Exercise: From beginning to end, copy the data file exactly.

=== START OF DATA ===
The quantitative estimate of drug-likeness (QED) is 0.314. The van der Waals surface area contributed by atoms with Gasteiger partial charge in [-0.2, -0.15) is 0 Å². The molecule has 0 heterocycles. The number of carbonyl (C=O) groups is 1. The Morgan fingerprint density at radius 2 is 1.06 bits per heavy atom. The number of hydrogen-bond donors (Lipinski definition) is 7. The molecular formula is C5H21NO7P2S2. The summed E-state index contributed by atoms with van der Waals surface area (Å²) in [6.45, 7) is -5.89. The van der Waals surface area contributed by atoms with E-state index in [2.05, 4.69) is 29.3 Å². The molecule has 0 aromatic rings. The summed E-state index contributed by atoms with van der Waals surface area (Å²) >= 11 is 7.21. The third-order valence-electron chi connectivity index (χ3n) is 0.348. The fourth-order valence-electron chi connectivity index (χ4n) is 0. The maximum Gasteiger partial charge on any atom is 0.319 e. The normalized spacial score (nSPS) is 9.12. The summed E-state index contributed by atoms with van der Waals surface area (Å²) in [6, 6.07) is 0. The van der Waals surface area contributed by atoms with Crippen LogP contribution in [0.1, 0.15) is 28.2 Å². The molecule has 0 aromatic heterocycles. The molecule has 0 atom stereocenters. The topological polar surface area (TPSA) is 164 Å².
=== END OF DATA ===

The quantitative estimate of drug-likeness (QED) is 0.314. The van der Waals surface area contributed by atoms with Gasteiger partial charge in [-0.2, -0.15) is 0 Å². The molecule has 0 heterocycles. The number of carbonyl (C=O) groups is 1. The Morgan fingerprint density at radius 2 is 1.06 bits per heavy atom. The number of hydrogen-bond donors (Lipinski definition) is 7. The molecular formula is C5H21NO7P2S2. The summed E-state index contributed by atoms with van der Waals surface area (Å²) in [6.45, 7) is -5.89. The van der Waals surface area contributed by atoms with E-state index in [2.05, 4.69) is 29.3 Å². The molecule has 0 aromatic rings. The summed E-state index contributed by atoms with van der Waals surface area (Å²) >= 11 is 7.21. The third-order valence-electron chi connectivity index (χ3n) is 0.348. The fourth-order valence-electron chi connectivity index (χ4n) is 0. The maximum Gasteiger partial charge on any atom is 0.319 e. The normalized spacial score (nSPS) is 9.12. The summed E-state index contributed by atoms with van der Waals surface area (Å²) in [6, 6.07) is 0. The van der Waals surface area contributed by atoms with Crippen LogP contribution in [0.1, 0.15) is 28.2 Å². The molecule has 0 aromatic heterocycles. The molecule has 0 atom stereocenters. The topological polar surface area (TPSA) is 164 Å².